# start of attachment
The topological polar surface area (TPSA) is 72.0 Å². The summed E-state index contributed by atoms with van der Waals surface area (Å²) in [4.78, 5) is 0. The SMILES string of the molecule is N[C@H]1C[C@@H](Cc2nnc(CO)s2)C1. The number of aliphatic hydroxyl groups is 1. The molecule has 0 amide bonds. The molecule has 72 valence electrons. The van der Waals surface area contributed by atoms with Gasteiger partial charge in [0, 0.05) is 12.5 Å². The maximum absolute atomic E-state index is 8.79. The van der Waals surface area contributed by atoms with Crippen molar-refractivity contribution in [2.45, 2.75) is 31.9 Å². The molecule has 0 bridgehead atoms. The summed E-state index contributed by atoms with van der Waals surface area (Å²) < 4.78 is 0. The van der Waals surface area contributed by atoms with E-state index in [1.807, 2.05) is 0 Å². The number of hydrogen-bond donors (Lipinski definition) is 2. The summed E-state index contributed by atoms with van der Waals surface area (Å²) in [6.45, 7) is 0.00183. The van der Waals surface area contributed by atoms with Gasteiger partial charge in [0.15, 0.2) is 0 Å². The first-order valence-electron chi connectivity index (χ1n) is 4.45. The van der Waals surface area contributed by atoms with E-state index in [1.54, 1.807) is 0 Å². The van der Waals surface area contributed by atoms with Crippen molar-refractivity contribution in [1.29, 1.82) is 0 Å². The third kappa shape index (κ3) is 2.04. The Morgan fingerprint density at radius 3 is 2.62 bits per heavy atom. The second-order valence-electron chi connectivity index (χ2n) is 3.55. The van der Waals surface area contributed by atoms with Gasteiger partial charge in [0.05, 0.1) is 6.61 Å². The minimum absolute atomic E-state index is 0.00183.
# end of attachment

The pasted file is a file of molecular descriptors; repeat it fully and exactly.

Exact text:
The topological polar surface area (TPSA) is 72.0 Å². The summed E-state index contributed by atoms with van der Waals surface area (Å²) in [4.78, 5) is 0. The SMILES string of the molecule is N[C@H]1C[C@@H](Cc2nnc(CO)s2)C1. The number of aliphatic hydroxyl groups is 1. The molecule has 0 amide bonds. The molecule has 72 valence electrons. The van der Waals surface area contributed by atoms with Gasteiger partial charge in [0, 0.05) is 12.5 Å². The maximum absolute atomic E-state index is 8.79. The van der Waals surface area contributed by atoms with Crippen molar-refractivity contribution in [2.45, 2.75) is 31.9 Å². The molecule has 0 bridgehead atoms. The summed E-state index contributed by atoms with van der Waals surface area (Å²) < 4.78 is 0. The van der Waals surface area contributed by atoms with E-state index in [1.807, 2.05) is 0 Å². The number of hydrogen-bond donors (Lipinski definition) is 2. The summed E-state index contributed by atoms with van der Waals surface area (Å²) in [6.45, 7) is 0.00183. The van der Waals surface area contributed by atoms with Gasteiger partial charge in [0.15, 0.2) is 0 Å². The first-order valence-electron chi connectivity index (χ1n) is 4.45. The van der Waals surface area contributed by atoms with E-state index in [1.54, 1.807) is 0 Å². The van der Waals surface area contributed by atoms with Crippen molar-refractivity contribution in [1.29, 1.82) is 0 Å². The third kappa shape index (κ3) is 2.04. The Morgan fingerprint density at radius 3 is 2.62 bits per heavy atom. The second-order valence-electron chi connectivity index (χ2n) is 3.55. The van der Waals surface area contributed by atoms with Gasteiger partial charge in [0.05, 0.1) is 6.61 Å². The minimum absolute atomic E-state index is 0.00183.